A growing institution

The original hospital building was designed by Benjamin Ferrey (1810–80) and it still stands in Somerleigh Road, in the centre of Dorchester (it is now a block of apartments).  Ferrey was the youngest son of a draper who became Mayor of Christchurch, and he studied architecture under Augustus Charles Pugin.  Ferrey’s design – a central block with two wings either side of a courtyard – allowed for the building to be erected in sections as funds allowed.  The north wing was built first (1841), next the central portion (1845) and finally the south wing (1859).  Over this time, the number of beds rose from 20 when the hospital opened to 60.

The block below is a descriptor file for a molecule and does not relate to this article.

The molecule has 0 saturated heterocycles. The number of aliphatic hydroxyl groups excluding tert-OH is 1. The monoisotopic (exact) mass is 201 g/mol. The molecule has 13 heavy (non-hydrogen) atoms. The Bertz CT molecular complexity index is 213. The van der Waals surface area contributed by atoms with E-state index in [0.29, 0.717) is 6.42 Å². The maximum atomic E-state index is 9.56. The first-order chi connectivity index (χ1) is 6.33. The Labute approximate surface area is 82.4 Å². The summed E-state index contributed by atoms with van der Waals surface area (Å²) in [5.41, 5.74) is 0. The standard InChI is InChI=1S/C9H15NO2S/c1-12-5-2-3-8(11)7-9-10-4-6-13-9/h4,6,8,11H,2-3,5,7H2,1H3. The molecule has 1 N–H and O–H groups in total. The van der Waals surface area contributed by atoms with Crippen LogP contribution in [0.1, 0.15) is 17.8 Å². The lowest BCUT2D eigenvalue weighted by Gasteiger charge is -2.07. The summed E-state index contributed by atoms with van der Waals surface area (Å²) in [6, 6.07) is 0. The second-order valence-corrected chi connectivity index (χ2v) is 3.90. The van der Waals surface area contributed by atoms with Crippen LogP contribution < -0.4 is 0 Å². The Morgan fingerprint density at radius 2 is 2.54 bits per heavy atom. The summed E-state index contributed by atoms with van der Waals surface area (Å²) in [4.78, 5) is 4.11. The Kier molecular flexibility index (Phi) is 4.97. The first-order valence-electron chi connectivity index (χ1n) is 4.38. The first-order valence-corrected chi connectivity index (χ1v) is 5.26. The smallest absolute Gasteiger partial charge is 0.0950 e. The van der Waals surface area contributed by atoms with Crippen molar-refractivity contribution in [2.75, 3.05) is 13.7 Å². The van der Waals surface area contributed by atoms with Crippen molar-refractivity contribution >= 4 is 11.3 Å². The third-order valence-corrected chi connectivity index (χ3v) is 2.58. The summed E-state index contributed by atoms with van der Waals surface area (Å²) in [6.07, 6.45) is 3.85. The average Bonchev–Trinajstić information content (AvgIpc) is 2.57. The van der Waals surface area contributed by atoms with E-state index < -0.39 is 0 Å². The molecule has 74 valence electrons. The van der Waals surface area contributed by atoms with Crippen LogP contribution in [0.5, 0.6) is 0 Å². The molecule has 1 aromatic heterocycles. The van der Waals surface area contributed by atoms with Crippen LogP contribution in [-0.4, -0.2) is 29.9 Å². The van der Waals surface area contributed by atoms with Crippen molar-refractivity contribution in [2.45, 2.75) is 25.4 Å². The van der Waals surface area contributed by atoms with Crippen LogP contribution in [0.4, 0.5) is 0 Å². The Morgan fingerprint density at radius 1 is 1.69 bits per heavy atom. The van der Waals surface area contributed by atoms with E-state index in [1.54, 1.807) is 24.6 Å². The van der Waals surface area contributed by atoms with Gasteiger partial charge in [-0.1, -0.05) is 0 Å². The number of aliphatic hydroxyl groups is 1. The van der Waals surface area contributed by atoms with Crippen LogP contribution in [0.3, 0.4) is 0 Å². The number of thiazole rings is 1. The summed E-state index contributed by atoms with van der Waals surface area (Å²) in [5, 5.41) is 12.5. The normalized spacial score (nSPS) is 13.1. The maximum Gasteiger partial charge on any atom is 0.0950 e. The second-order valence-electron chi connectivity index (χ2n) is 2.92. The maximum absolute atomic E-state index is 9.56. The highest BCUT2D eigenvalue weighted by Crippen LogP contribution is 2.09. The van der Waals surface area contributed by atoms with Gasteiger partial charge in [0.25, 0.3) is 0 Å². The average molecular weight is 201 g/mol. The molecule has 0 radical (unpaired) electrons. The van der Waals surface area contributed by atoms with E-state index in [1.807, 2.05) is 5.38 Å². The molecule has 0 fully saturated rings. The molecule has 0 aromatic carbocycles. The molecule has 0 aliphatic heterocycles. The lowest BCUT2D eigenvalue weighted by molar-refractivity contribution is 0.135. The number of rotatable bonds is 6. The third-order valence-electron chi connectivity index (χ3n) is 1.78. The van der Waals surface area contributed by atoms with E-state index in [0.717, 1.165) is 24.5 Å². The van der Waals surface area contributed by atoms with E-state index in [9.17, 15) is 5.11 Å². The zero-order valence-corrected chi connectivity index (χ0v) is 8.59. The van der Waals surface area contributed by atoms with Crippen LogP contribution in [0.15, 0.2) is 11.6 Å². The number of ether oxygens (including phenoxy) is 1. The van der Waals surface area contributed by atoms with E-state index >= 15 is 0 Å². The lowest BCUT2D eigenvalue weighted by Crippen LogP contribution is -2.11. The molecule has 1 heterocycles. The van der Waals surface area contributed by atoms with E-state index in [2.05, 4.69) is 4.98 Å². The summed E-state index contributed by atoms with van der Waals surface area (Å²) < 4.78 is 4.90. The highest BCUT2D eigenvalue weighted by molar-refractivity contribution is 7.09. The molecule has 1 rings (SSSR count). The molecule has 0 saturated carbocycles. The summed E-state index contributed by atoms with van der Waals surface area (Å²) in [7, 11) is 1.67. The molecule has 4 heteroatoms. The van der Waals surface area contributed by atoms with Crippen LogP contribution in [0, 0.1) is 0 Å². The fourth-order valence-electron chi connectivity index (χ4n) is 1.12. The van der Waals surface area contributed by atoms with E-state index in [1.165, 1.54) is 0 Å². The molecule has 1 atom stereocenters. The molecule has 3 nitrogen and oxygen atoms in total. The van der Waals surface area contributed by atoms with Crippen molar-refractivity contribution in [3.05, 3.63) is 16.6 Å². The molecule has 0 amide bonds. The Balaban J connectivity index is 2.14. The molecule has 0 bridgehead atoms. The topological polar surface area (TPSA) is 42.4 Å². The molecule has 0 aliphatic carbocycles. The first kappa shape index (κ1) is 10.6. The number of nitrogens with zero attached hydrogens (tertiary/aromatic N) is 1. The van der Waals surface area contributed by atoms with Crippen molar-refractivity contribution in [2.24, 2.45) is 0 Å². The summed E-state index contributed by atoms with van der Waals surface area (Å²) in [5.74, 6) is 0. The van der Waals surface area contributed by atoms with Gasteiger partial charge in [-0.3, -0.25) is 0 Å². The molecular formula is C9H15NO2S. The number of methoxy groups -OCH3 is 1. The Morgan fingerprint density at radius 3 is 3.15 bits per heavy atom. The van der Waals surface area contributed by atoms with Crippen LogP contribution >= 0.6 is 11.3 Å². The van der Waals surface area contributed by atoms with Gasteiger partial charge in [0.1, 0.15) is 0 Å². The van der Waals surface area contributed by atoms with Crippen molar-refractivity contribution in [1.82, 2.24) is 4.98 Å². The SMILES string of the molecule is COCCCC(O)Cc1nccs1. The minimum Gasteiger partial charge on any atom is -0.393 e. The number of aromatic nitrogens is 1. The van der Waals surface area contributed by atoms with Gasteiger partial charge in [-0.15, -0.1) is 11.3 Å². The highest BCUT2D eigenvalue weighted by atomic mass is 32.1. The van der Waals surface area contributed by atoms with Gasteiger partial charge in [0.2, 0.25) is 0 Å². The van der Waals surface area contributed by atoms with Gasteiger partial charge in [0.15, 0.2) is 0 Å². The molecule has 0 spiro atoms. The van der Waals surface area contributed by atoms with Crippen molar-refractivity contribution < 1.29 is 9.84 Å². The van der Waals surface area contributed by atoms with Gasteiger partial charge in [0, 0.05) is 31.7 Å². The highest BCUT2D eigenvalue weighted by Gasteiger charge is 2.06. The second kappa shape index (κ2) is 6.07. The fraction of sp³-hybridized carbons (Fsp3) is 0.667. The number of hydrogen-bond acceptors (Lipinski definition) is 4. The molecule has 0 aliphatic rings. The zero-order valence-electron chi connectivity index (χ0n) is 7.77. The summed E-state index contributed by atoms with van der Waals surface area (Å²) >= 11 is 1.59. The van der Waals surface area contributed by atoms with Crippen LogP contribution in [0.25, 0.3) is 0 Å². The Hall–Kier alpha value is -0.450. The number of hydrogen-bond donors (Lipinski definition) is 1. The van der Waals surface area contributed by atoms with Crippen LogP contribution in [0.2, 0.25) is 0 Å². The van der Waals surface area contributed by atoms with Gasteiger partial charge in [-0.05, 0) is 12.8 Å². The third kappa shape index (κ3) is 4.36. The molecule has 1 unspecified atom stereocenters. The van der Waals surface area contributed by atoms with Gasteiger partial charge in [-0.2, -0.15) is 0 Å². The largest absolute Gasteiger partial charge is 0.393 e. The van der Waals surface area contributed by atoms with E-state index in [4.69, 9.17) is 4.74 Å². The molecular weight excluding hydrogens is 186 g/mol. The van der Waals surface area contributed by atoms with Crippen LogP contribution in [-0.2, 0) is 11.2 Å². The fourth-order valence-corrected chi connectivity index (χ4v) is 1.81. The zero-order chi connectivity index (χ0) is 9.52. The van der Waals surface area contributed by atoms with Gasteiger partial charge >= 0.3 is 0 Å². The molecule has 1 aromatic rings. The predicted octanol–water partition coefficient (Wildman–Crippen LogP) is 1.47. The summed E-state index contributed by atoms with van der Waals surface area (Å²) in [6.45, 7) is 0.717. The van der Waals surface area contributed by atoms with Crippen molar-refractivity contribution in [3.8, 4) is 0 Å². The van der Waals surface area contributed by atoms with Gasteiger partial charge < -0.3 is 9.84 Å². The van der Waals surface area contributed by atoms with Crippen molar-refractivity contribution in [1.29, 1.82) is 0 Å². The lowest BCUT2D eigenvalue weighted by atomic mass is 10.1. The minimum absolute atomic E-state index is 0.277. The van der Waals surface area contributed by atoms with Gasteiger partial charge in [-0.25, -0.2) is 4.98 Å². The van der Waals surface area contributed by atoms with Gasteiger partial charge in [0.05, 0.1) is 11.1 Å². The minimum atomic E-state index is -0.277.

Demand for beds increased particularly in the 1840s and 1850s when the hospital treated a significant number of workers involved in horrendous accidents while constructing the local railway.  In 1845 William Cole was employed on the Southampton and Dorchester railway, near Moreton, when a  waggon “caught him by the shoulder, knocked him down, and six waggons laden with earth passed over both legs, completely crushing them”.  He died within hours.  In 1846 Henry England, aged about 18, also died after a cart crushed his legs while working on the Southampton and Dorchester line near Wareham.  A similar fate befell 22-year-old John Mellish in 1848 who was employed at Poundbury on the works of the Wilts, Somerset and Weymouth railway.  In 1857, George Whittaker, “a steady, industrious man” lingered for nearly a month before succumbing to injuries sustained during the construction of the line at Maiden Newton.  A total of 48 railway “navvies” appear in the first in-patient register.